Lenape set sail from Newport News on 14 June with Wilhelmina, Pastores, Princess Matoika, and British steamer Czar. On the morning of 16 June, lookouts on Princess Matoika spotted a submarine and, soon after, a torpedo heading directly for that ship. The torpedo missed her by a few yards and gunners manning the ship's 6-inch (150 mm) guns claimed a hit on the sub with their second shot. Later that morning, the Newport News ships met up with the New York portion of the convoy—which included DeKalb, Finland, Kroonland, George Washington, Covington, Rijndam, Dante Alighieri, and British steamer Vauben—and set out for France. The convoy was escorted by cruisers North Carolina and Frederick, and destroyers Stevens and Fairfax; battleship Texas and several other destroyers joined in escort duties for the group for a time. The convoy had a false alarm when a floating barrel was mistaken for submarine, but otherwise uneventfully arrived at Brest on the afternoon of 27 June. Lenape, Covington, Princess Matoika, Rijndam, George Washington, DeKalb, Wilhelmina, and Dante Alighieri left Brest as a group on 30 June. The following evening at 21:15, Covington was torpedoed by U-86 and sank the next afternoon. Lenape, Rijndam, and Dante Alighieri arrived back in the United States on 12 July.
Lenape took on board 1,853 officers and men and sailed from New York on 18 July in the company of George Washington, Rijndam, Antigone, Ophir, and the Italian steamer Regina d'Italia. Joined by a Newport News group, all arrived safely in France on 30 July. Arriving back stateside on 13 August, Lenape sailed again from New York with 2,024 troops nine days later in convoy with President Grant, Wilhelmina, DeKalb, Rijndam, Toloa, and the French steamer Sobral.
Sinks at NYC Pier
On Wednesday, 12 October 1921, The New York Times reported that on the previous day, the Lenape, moored on the north side of Pier 36, North River, filled with water and sank at her pier. The accident happened between 9 and 10 A.M. Officials of the line refrained from giving out any information, and neither police or Naval Communications Service were informed of the sinking until late that night. Only the crew were on board the steamship, and they climbed to safety on the pier before the vessel sank.
The Lenape was in the New York-Charleston-Jacksonville Clyde line service. She had just arrived on her last voyage Sunday and was due to sail again on the following Saturday.
No cargo was on board, and the damage, according to wreckers in charge of raising the vessel, was comparatively slight. Soon after the vessel went down the Merritt & Chapman Wrecking Company was notified and sent three wrecking tugs to raise the ship.
According to a report made on the night of the accident by the wreckers, the engine room and after part of the Lenape were filled with water, but the forward holds were dry, with the bow of the steamship sticking out of the water, high and dry. It was thought by the wreckers that members of the engine room force were working on the ship seacocks and that these valves had been opened. After opening, it is believed the men found it impossible to close them again. Captain I. M. Tooker of the wrecking company said he expected to raise the steamship by the following morning.
- "Lenape". DANFS. Crowell and Wilson give the gross tonnage as 5,200 (p. 315).
- Gleaves, p. 246–47.
- Crowell and Wilson, p. 315.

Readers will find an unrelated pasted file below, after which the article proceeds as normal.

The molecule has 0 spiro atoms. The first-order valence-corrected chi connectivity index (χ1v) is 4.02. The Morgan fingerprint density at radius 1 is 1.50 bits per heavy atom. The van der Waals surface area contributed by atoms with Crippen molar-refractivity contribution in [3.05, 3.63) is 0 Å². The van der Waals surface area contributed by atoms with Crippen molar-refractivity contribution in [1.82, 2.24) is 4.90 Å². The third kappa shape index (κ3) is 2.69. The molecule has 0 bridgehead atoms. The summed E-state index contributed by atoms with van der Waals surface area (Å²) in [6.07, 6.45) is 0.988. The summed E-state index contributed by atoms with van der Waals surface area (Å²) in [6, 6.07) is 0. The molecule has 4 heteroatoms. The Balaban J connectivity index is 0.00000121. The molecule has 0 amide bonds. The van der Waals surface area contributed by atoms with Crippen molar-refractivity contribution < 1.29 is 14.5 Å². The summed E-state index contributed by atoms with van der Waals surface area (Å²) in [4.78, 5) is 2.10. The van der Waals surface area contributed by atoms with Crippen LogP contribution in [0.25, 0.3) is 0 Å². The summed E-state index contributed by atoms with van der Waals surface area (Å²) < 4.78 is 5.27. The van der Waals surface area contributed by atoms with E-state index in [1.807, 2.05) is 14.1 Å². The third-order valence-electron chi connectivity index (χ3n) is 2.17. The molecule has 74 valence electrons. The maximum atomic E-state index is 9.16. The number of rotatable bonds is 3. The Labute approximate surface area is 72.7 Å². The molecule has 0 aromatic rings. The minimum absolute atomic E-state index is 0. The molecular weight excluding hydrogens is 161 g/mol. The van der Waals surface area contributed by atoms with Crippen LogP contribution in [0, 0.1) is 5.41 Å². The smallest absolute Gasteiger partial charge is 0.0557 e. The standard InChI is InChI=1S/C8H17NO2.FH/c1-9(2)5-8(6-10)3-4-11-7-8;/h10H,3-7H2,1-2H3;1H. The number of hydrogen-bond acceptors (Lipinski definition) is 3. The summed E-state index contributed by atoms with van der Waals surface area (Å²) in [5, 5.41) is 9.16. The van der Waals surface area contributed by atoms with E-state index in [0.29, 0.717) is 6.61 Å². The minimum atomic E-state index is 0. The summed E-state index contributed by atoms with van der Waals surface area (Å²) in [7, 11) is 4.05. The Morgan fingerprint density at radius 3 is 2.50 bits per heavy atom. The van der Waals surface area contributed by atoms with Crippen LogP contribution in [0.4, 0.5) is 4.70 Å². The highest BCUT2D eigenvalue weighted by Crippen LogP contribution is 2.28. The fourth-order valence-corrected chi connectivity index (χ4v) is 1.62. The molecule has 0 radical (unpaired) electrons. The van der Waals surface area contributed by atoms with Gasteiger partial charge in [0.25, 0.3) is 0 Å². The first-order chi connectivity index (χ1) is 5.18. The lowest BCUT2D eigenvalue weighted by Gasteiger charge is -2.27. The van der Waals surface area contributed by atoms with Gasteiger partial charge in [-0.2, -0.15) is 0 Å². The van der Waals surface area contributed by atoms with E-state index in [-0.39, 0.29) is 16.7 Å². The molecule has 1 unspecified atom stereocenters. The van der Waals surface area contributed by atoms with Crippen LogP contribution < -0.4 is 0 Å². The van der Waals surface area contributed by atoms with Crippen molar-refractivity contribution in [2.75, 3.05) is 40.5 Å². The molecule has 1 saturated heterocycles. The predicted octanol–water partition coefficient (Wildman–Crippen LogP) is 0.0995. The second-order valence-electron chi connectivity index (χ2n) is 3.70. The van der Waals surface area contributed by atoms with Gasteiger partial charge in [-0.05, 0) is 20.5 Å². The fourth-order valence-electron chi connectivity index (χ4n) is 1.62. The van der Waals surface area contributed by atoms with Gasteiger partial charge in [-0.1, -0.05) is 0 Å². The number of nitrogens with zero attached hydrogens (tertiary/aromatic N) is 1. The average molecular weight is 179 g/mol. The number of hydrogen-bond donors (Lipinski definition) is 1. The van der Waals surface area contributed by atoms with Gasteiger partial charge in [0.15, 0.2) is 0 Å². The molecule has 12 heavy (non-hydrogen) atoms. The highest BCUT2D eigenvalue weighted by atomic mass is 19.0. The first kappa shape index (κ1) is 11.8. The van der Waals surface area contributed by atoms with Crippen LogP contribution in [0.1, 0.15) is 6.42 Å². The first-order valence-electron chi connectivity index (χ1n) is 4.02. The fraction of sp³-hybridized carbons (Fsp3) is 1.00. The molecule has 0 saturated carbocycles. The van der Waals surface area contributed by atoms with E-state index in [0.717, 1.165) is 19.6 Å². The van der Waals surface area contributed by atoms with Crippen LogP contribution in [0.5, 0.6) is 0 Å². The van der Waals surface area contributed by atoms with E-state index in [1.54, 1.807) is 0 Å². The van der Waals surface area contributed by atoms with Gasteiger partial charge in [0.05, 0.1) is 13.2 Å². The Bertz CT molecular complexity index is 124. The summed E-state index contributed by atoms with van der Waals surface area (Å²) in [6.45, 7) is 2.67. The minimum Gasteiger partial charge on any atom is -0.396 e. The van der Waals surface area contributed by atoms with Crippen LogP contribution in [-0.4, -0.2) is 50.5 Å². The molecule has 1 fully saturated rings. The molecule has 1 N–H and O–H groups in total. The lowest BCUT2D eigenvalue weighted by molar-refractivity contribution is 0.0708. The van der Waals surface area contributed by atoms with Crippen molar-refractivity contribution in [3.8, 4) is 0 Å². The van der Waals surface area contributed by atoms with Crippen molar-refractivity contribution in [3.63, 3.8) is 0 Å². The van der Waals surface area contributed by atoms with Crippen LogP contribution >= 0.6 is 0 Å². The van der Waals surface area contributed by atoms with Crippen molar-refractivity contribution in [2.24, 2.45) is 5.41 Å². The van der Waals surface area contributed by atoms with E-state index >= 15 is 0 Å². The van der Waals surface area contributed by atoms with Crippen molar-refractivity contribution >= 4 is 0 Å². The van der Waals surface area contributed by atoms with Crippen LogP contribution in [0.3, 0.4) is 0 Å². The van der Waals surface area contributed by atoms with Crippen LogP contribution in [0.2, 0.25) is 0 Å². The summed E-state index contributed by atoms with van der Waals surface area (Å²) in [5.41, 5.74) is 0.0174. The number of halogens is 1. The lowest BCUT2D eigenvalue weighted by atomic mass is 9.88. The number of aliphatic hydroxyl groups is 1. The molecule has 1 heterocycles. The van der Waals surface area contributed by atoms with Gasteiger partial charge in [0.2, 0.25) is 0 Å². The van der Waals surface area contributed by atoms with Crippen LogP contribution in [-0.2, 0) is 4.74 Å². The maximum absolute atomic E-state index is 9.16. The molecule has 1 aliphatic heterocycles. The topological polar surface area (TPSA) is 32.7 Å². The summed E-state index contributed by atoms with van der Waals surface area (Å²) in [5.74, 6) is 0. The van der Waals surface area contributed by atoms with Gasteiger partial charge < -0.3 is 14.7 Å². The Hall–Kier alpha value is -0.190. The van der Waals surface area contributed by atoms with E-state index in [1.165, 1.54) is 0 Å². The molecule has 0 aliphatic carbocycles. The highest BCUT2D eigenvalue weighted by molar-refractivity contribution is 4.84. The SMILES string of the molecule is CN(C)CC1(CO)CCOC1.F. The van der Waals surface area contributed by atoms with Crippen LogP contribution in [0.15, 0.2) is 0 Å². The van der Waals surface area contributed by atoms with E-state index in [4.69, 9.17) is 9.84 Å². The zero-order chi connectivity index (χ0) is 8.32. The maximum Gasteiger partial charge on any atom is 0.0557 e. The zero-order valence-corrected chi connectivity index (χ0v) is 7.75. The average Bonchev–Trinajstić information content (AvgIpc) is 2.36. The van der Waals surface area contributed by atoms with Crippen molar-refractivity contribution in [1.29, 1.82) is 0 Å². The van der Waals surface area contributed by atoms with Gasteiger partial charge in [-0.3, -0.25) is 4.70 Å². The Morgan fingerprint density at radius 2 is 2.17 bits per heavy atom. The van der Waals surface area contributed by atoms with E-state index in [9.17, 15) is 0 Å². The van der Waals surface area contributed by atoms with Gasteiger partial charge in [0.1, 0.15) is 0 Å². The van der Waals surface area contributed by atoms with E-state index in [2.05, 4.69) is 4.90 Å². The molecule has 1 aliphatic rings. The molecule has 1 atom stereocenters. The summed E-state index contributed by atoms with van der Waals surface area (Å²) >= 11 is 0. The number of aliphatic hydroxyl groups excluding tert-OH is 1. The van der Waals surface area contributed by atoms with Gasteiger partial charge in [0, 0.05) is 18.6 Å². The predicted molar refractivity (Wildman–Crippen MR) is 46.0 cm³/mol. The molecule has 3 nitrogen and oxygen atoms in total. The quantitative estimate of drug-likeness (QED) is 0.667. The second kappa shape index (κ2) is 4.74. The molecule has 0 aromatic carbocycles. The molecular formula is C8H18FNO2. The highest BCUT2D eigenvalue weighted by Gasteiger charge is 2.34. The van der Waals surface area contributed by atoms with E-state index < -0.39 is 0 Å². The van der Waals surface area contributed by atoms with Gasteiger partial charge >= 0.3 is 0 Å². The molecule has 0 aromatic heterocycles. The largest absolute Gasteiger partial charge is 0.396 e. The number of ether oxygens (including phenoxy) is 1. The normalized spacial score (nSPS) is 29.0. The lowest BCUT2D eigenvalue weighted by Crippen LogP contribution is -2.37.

- "Sailings". AGWI steamship news. Atlantic, Gulf and West Indies Steamship Lines. VII (1). January 1916. OCLC 42279804. (A summary of Lenape 's route can be found at the Clyde Line page at Maritime Timetable Images.)
- Crowell and Wilson, p. 313.
- Sharpe, p. 359.
- Crowell and Wilson, p. 314.
- Crowell and Wilson, p. 315–16.
- Crowell and Wilson, p. 316.
- The individual groups of the first convoy were typically counted as separate convoys in post-war sources. See, for example, Crowell and Wilson, Appendix G, p. 603.
- Gleaves, p. 38.
- Crowell and Wilson (p. 603) show USS Henderson (AP-1) in the second group as well.
- Crowell and Wilson, p. 23–24.
- Gleaves, p. 34.
- Gleaves, p. 42.
- Gleaves, p. 41–42.
- Gleaves, pp. 42–43.
- Gleaves, p. 45.
- Crowell and Wilson, p. 405–06.
- Crowell and Wilson, p. 603.
- Crowell and Wilson, p. 428.
- Crowell and Wilson, p. 603–08. Lenape is missing from all convoy listings from September 1917 to May 1918.
- Lenape. DANFS.
- Pease, p. 1
- Crowell and Wilson, p. 609.
- Gleaves, p. 202.
- Pollard, p. 27.
- "President Lincoln". DANFS. Retrieved 10 April 2008.
- German submarine activities, p. 48.
- Cutchins and Stewart, p. 66.
- Cutchins and Stewart, p. 67.
- Crowell and Wilson, p. 610–11.
- Cutchins and Stewart, p. 68.
- Feuer, p. 63.
- "Covington". DANFS. Retrieved 8 May 2008.
- Crowell and Wilson, p. 554
- Crowell and Wilson, p. 613.
- Crowell and Wilson, p. 557
- Crowell and Wilson, p. 329–30.
- Crowell and Wilson, p. 615.
- Crowell and Wilson, p. 319.
- "Clyde Liner Lenape Sinks at Her Pier, The New York Times, Oct. 12, 1921".
- Crowell, Benedict; Robert Forrest Wilson (1921). The Road to France: The Transportation of Troops and Military Supplies, 1917–1918. How America Went to War: An Account From Official Sources of the Nation's War Activities, 1917–1920. New Haven: Yale University Press. ISBN 1-143-73956-6. OCLC 18696066.
- Cutchins, John A.; George Scott Stewart, Jr. (1921). History of the Twenty-ninth division, "Blue and gray," 1917–1919. Philadelphia: Press of MacCalla & Co. OCLC 3260003.
- Feuer, A. B. (1999). The U.S. Navy in World War I: Combat at Sea and in the Air. Westport, Connecticut: Praeger. ISBN 978-0-275-96212-8. OCLC 40595325.
- Gleaves, Albert (1921). A History of the Transport Service: Adventures and Experiences of United States Transports and Cruisers in the World War. New York: George H. Doran Company. OCLC 976757.
- Naval Historical Center. "Covington". Dictionary of American Naval Fighting Ships. Navy Department, Naval History and Heritage Command. Retrieved 8 May 2008.
- Naval Historical Center. "Lenape". Dictionary of American Naval Fighting Ships. Navy Department, Naval History & Heritage Command. Retrieved 8 May 2008.
- Naval Historical Center. "President Lincoln". Dictionary of American Naval Fighting Ships. Navy Department, Naval History & Heritage Command. Retrieved 8 May 2008.
- Office of Naval Records (1920). German submarine activities on the Atlantic coast of the United States and Canada. Washington, D.C.: United States Government Printing Office. OCLC 2211657.
- Sharpe, Henry Granville (1921). The Quartermaster Corps in the Year 1917 in the World War. New York: Century Co. ISBN 1-116-00569-7. OCLC 7980339.
- Pease, Theodore Calvin; Illinois State Historical Library (1921–23). Illinois in the World War. Springfield: Illinois State Historical Library. OCLC 1184563.
- Pollard, James E. (1919). The Forty-Seventh Infantry: A History, 1917–1918, 1919. Saginaw, Michigan: Press of Seeman & Peters. OCLC 3067517.